Archbishops laments ‘commodification’ of university education

TCD service for fellows and scholars hears how ‘metrics of commercial world’ have become embedded in colleges

Sean O’Leary, a student of English literature and philosophy, with  his girlfriend Lauren McCann and friends, after he was  awarded a Trinity scholarship following an  announcement in the college. Photograph: Paul Sharp/Sharppix

Sean O’Leary, a student of English literature and philosophy, with his girlfriend Lauren McCann and friends, after he was awarded a Trinity scholarship following an announcement in the college. Photograph: Paul Sharp/Sharppix

 

The “commodification” of third level education has been criticised by Catholic Archbishop of Dublin Dermot Farrell.

Under “pressure to be relevant, universities sometimes lose sight of what led to their foundation and of what their authentic mission consists,” he said.

Speaking on Monday morning via video link at an ecumenical service of fellows and scholars at Trinity College, Dublin, Archbishop Farrell commented “many of you will have seen first-hand the threat to languages – ancient and modern, to classics and to the academic study of religion in such an environment”.

He said: “Of course, marketable skills are essential, but universities also have to provide enduring values – information, knowledge, even wisdom need to find a right relationship to the earth ‘and all its inhabitants,’ as it says in the Psalm (Ps 24:1).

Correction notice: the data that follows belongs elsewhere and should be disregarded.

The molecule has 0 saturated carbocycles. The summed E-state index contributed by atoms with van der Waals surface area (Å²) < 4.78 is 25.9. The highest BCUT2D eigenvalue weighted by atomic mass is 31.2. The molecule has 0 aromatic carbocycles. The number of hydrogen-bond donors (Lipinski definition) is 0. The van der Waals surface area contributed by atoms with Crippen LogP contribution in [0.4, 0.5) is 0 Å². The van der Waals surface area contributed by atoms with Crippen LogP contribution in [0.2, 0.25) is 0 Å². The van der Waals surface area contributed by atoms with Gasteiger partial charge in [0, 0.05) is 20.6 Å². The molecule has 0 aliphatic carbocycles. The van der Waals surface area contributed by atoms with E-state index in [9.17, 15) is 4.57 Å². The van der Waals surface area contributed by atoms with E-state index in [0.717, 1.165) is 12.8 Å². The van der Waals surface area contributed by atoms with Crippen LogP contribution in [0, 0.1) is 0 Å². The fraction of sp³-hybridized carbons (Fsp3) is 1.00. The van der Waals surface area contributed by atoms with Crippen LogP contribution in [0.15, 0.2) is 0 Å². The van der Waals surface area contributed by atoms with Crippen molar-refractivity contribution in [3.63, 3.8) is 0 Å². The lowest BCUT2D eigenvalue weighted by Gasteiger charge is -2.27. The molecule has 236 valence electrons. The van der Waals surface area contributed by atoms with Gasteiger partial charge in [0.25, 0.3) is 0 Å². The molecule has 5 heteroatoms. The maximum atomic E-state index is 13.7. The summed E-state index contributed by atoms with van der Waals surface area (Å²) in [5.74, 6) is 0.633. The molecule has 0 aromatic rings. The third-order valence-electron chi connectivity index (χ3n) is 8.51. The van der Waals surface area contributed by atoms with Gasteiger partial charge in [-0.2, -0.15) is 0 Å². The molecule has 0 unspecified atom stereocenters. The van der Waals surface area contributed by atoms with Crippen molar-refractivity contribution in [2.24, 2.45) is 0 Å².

“Without this broader relationship, the insight of Maurice Blondel’s sardonic aphorism is rapidly realised: ‘The one who marries the spirit of the age is soon widowed’.”

‘Enormous change’

The last 50 years had “witnessed enormous change in Irish universities as they tried to respond to the perceived social needs and market demands. Some have dubbed it the commercialisation or commodification of education.

“When I retired as president of Maynooth in 2007 the metrics of the commercial world were already embedded in the linga franca of third level education,” he said. The university was “a very long established institution” with its roots in the philosophical and theological schools of the Middle Ages.

“People are much more than potential sources of revenue, or bases for power. Philosophical knowledge as distinct from knowledge of philosophy is important,” Archbishop Farrell said.

Trinity College “exists today because it was dynamic and did not jettison the values associated with disciplines and those associated with practice and vocation or cling rigidly to its past achievements. That same dynamism will be the guarantee of its future,” he said.

Congratulating Prof Linda Doyle, recently elected provost at Trinity, he hoped “that in working for a higher inspiration among the philosophers, scientists, artists and the humanitarians, you will help humanity to advance”.

Outgoing provost Dr Patrick Prendergast stood, in line with tradition, on the steps of the Examination Hall in Front Square to read out the names of the scholars and fellows.

Aside from the honour, those named gain practical benefits including free access to the college residence and other services including meals in the college dining hall.

In total, 73 new scholars, 13 new fellows and eight new professorial fellows were announced. In addition, four people were named honorary fellows: Maureen Harding Clark who serves as a judge at the international criminal court on Cambodia; writer Harry Clifton; Heather Hancock who has held senior roles in business and the public sector and scientist Prof Luke Drury.